Palampore is a highly prized fabric art created in India in the 18th and early 19th centuries, in which artists handpainted detailed patterns from nature onto wall hangings, draperies, table linen, and bedcovers; the results were cherished by royalty.
Artist Alison Kouzmanoff has updated this method: Instead of depicting elephants and peacocks, she finds her motifs in Hudson Valley plant life. “I was always playing with pattern making,” she says. “Sometimes I dream patterns and then remember them and mess around with them when I wake up. Some work out, some don’t; I’ll draw out an image and then work it up on the computer.”
After studying art at Syracuse University, Kouzmanoff moved to New York City and worked as an advertising photographer and a graphic artist for McCall Pattern Company and a chart and map company, making floor plans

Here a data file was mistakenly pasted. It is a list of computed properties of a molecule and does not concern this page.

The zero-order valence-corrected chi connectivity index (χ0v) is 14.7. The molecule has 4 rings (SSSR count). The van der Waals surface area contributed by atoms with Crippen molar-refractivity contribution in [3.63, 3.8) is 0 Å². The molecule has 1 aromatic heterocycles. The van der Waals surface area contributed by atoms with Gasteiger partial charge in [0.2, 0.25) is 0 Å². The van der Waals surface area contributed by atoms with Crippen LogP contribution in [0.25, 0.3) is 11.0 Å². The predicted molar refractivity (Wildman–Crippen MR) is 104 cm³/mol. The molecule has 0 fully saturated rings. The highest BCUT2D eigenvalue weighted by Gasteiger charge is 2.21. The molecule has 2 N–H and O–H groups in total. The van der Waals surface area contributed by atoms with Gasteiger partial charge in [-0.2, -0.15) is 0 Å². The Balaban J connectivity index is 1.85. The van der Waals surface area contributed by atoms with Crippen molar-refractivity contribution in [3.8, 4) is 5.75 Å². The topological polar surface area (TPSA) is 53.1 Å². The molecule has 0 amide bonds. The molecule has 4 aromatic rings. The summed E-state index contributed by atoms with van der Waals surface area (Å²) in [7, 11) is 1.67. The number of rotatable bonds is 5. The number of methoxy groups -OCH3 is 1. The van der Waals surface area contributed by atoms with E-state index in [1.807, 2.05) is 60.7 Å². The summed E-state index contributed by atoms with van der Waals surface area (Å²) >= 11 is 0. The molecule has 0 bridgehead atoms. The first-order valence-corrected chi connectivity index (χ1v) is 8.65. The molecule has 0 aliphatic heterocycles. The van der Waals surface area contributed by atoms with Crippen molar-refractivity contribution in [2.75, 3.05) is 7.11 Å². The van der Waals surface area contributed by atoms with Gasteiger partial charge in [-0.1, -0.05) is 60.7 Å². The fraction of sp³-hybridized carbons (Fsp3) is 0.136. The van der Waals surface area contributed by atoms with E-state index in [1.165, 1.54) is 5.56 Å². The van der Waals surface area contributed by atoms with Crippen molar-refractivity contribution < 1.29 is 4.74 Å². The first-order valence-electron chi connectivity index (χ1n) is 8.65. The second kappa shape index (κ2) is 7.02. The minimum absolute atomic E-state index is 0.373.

and maps for real estate firms. “I love maps,” she says. “I did all the graphics work when the World Trade Center was sold.”
One day on the subway, she decided to stand near a man wearing penny loafers and reading John Updike. When they both exited at 34th Street, she assumed the moment had passed. But the man, architect Alexander Kouzmanoff, chased her down. “He lost me, then spotted me by my red rubber rain boots,” she says. “He had wanted to talk to me on the train, but not in front of another woman who was there. He ran up to me to find out who I was and then, I later learned, told his friend he’d just met the woman he would marry. Thirty-five years later, here we are.”
Kouzmanoff founded Palampore Fabric when the couple relocated to Germantown.
“I grow the plants, I take photos of the beautiful little pods and tendrils—and then I draw. I just absolutely love the whole process. I love capturing form. That people like my stuff is just the icing on the cake.” Printed in the US on demand to avoid waste, Palampore’s fabrics use only nontoxic, biodegradable inks.